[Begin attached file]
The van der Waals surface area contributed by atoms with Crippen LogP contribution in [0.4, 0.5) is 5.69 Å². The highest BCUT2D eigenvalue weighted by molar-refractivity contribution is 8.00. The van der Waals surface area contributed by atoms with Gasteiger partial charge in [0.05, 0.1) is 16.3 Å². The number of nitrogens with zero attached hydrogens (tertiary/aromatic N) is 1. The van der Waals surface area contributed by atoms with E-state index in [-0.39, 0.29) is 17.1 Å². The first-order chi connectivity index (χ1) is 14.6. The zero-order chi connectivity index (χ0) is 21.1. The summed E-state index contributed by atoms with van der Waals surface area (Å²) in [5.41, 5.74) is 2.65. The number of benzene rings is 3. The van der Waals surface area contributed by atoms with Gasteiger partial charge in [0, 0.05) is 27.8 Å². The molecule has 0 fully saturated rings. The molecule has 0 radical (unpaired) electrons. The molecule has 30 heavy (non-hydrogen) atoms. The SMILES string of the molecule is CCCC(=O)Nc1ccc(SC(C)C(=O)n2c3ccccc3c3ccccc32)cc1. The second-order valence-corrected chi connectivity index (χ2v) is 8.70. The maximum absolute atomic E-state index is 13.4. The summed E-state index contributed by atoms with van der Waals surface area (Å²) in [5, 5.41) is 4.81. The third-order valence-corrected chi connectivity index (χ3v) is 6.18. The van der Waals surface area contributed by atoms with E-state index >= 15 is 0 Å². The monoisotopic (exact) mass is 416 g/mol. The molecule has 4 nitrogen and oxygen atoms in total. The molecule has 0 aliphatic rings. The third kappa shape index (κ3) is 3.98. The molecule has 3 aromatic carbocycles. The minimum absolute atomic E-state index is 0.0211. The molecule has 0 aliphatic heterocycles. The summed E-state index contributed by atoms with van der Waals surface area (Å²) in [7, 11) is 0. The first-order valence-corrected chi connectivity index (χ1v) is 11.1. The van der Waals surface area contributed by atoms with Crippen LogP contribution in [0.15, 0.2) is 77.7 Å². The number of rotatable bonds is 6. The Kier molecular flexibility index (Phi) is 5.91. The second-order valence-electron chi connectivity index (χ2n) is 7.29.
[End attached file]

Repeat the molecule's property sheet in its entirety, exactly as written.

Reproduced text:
The van der Waals surface area contributed by atoms with Crippen LogP contribution in [0.4, 0.5) is 5.69 Å². The highest BCUT2D eigenvalue weighted by molar-refractivity contribution is 8.00. The van der Waals surface area contributed by atoms with Gasteiger partial charge in [0.05, 0.1) is 16.3 Å². The number of nitrogens with zero attached hydrogens (tertiary/aromatic N) is 1. The van der Waals surface area contributed by atoms with E-state index in [-0.39, 0.29) is 17.1 Å². The first-order chi connectivity index (χ1) is 14.6. The zero-order chi connectivity index (χ0) is 21.1. The summed E-state index contributed by atoms with van der Waals surface area (Å²) in [5.41, 5.74) is 2.65. The number of benzene rings is 3. The van der Waals surface area contributed by atoms with Gasteiger partial charge in [0, 0.05) is 27.8 Å². The molecule has 0 fully saturated rings. The molecule has 0 radical (unpaired) electrons. The molecule has 30 heavy (non-hydrogen) atoms. The SMILES string of the molecule is CCCC(=O)Nc1ccc(SC(C)C(=O)n2c3ccccc3c3ccccc32)cc1. The second-order valence-corrected chi connectivity index (χ2v) is 8.70. The maximum absolute atomic E-state index is 13.4. The summed E-state index contributed by atoms with van der Waals surface area (Å²) in [5, 5.41) is 4.81. The third-order valence-corrected chi connectivity index (χ3v) is 6.18. The van der Waals surface area contributed by atoms with E-state index >= 15 is 0 Å². The monoisotopic (exact) mass is 416 g/mol. The molecule has 4 nitrogen and oxygen atoms in total. The molecule has 0 aliphatic rings. The third kappa shape index (κ3) is 3.98. The molecule has 3 aromatic carbocycles. The minimum absolute atomic E-state index is 0.0211. The molecule has 0 aliphatic heterocycles. The summed E-state index contributed by atoms with van der Waals surface area (Å²) in [7, 11) is 0. The first-order valence-corrected chi connectivity index (χ1v) is 11.1. The van der Waals surface area contributed by atoms with Crippen LogP contribution in [0.15, 0.2) is 77.7 Å². The number of rotatable bonds is 6. The Kier molecular flexibility index (Phi) is 5.91. The second-order valence-electron chi connectivity index (χ2n) is 7.29.